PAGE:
Still on the case

Observations on feminism. By <strong>Angela Neustatter


I can't answer Zoe Williams's question "Where have all the feminists gone?" (NS, 16 January) on behalf of her generation, but as one of those she labels yesterday's feminists, I will clamber, with at least a semblance of agility, on to my soapbox. Those of us whom she credits with achieving rights and recognitions for women are still on the case, concerned with abortion and rape, supporting sisters who suffer discrimination and sacrifice at the altar of male custom. Our convictions are as impassioned as ever, our gatherings as vigorous, our words as unequivocal.

Williams can be forgiven, however, for believing there has been a mass exodus, for our voices are not, as they once were, ever-present in newspaper columns, television discussions and radio chat shows. Though we have a good deal to say, we no longer fit those formats. Indeed, one distinguished female journalist was told by a liberal newspaper that her pieces now belonged at the bottom of the page in the "batty woman in the basement" slot.

No, today's columns go to young women, most of whom seem happy to fill them with breathless Polyfilla: the celebrity dalliances, the indiscretions of Cherie Blair, the vagaries of being a yummy, crumby or scummy mummy. Nothing to frighten the readers. They may secretly yearn to take on women's issues but they know they'll have editors sending them packing on their six-inch heels if they suggest such a thing. And after all they have to eat.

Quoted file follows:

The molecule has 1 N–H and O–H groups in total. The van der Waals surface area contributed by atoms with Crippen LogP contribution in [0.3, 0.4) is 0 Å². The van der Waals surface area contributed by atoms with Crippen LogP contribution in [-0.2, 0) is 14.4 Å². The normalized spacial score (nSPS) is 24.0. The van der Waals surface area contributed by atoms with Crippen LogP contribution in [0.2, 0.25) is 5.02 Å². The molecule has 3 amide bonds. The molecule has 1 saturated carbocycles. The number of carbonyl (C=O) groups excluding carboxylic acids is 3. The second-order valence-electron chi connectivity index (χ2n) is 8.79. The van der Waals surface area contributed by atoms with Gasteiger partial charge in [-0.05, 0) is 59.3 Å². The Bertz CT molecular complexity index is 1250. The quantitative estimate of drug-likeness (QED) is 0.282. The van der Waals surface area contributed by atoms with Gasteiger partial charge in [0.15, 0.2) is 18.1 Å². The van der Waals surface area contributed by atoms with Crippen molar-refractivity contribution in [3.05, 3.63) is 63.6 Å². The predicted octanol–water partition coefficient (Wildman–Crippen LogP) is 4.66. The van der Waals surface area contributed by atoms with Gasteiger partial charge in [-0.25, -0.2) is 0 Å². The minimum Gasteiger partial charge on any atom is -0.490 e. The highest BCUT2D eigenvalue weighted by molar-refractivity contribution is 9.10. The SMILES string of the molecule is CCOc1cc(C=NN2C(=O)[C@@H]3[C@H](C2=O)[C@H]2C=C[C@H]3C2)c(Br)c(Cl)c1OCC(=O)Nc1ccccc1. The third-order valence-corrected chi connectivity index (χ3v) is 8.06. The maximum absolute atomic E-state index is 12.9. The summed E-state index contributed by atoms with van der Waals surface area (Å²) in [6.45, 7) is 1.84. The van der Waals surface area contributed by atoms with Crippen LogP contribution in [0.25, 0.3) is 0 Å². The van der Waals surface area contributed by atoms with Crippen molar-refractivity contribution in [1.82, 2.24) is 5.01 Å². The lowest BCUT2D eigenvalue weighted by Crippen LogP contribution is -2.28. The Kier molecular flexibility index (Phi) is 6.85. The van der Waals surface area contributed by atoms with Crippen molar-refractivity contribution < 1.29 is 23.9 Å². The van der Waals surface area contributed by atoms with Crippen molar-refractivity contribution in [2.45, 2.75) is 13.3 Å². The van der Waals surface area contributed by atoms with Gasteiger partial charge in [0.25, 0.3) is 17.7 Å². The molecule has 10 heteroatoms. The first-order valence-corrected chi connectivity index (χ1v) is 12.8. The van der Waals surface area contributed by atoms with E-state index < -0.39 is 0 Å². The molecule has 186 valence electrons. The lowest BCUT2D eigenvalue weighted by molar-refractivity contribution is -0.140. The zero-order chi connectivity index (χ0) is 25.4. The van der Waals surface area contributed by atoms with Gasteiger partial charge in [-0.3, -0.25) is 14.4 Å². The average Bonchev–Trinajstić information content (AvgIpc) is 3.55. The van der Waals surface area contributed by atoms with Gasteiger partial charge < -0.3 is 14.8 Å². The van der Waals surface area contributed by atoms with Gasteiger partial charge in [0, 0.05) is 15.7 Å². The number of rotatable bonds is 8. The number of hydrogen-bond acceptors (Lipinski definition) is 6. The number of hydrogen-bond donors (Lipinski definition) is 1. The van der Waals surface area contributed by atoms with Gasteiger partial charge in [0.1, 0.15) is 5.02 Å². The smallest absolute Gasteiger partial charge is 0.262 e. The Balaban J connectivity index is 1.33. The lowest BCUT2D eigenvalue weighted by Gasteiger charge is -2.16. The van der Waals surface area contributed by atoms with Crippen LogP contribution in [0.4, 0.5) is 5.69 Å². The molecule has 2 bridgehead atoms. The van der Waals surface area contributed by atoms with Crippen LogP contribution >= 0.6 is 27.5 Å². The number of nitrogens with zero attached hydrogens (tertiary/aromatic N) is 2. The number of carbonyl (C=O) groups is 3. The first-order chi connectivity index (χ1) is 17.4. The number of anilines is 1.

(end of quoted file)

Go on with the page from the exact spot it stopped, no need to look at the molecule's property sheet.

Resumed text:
An obvious response to all this is that I am a bitter old has-been - but hang on, I do get asked to write, quite a lot. As often as not, however, it is on the understanding that we don't want any heavy-handed feminist stuff. Something lifestylish, uplifting or (to be fair) weighty on other subjects.

Nothing wrong with that, so long as it's as well as, not instead of, subjects vital to women. Williams is right: women need to be told what it would be like to return to the days of backstreet abortions, of men's power over women enshrined in law, of conjugal duty and no arguing, of domestic violence as a private matter, of maternity leave as a quick route to the bottom of the career ladder.

The challenge for our daughters' generation is to design their political movement in a new way, so they won't have to wail, as Jill Tweedie once did, "I blame the women's movement for ten years in a boiler suit", but find instead a way to walk the walk in Angelina Jolie garb (if they want) and at the same time talk the talk about the things that matter. And should they want it, we, yesterday's women, are still around to give a word or two of guidance.